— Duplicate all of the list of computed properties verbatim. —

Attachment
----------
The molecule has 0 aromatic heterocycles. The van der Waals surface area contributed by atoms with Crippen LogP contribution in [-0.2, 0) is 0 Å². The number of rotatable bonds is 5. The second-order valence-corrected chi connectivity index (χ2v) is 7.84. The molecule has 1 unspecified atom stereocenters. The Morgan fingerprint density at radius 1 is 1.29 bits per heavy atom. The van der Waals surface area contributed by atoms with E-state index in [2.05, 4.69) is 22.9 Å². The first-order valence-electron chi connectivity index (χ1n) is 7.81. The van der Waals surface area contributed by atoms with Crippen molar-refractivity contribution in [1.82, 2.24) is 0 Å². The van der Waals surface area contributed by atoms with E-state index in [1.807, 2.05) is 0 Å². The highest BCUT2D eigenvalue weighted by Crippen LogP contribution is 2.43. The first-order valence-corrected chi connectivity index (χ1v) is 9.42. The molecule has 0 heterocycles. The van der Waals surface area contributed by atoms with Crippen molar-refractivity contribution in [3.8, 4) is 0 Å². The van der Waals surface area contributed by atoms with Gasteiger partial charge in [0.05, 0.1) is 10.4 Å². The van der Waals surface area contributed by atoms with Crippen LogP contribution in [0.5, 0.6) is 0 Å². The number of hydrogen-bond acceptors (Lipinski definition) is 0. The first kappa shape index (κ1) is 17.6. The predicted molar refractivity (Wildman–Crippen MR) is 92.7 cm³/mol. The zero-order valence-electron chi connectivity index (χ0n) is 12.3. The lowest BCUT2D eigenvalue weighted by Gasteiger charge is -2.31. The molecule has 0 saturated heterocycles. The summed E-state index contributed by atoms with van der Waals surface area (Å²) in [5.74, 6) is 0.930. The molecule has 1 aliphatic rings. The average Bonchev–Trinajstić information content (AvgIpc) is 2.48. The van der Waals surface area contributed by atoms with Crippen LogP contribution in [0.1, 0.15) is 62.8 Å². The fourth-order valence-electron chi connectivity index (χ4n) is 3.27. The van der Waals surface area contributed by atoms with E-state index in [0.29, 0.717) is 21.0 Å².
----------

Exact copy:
The molecule has 0 aromatic heterocycles. The van der Waals surface area contributed by atoms with Crippen LogP contribution in [-0.2, 0) is 0 Å². The number of rotatable bonds is 5. The second-order valence-corrected chi connectivity index (χ2v) is 7.84. The molecule has 1 unspecified atom stereocenters. The Morgan fingerprint density at radius 1 is 1.29 bits per heavy atom. The van der Waals surface area contributed by atoms with E-state index in [2.05, 4.69) is 22.9 Å². The first-order valence-electron chi connectivity index (χ1n) is 7.81. The van der Waals surface area contributed by atoms with Crippen molar-refractivity contribution in [1.82, 2.24) is 0 Å². The van der Waals surface area contributed by atoms with E-state index in [1.807, 2.05) is 0 Å². The highest BCUT2D eigenvalue weighted by Crippen LogP contribution is 2.43. The first-order valence-corrected chi connectivity index (χ1v) is 9.42. The molecule has 0 heterocycles. The van der Waals surface area contributed by atoms with Crippen molar-refractivity contribution in [3.8, 4) is 0 Å². The van der Waals surface area contributed by atoms with Gasteiger partial charge in [0.05, 0.1) is 10.4 Å². The van der Waals surface area contributed by atoms with Crippen LogP contribution in [0.5, 0.6) is 0 Å². The number of hydrogen-bond acceptors (Lipinski definition) is 0. The first kappa shape index (κ1) is 17.6. The predicted molar refractivity (Wildman–Crippen MR) is 92.7 cm³/mol. The zero-order valence-electron chi connectivity index (χ0n) is 12.3. The lowest BCUT2D eigenvalue weighted by Gasteiger charge is -2.31. The molecule has 0 saturated heterocycles. The summed E-state index contributed by atoms with van der Waals surface area (Å²) in [5.74, 6) is 0.930. The molecule has 1 aliphatic rings. The average Bonchev–Trinajstić information content (AvgIpc) is 2.48. The van der Waals surface area contributed by atoms with Crippen LogP contribution in [0.1, 0.15) is 62.8 Å². The fourth-order valence-electron chi connectivity index (χ4n) is 3.27. The van der Waals surface area contributed by atoms with E-state index in [0.29, 0.717) is 21.0 Å².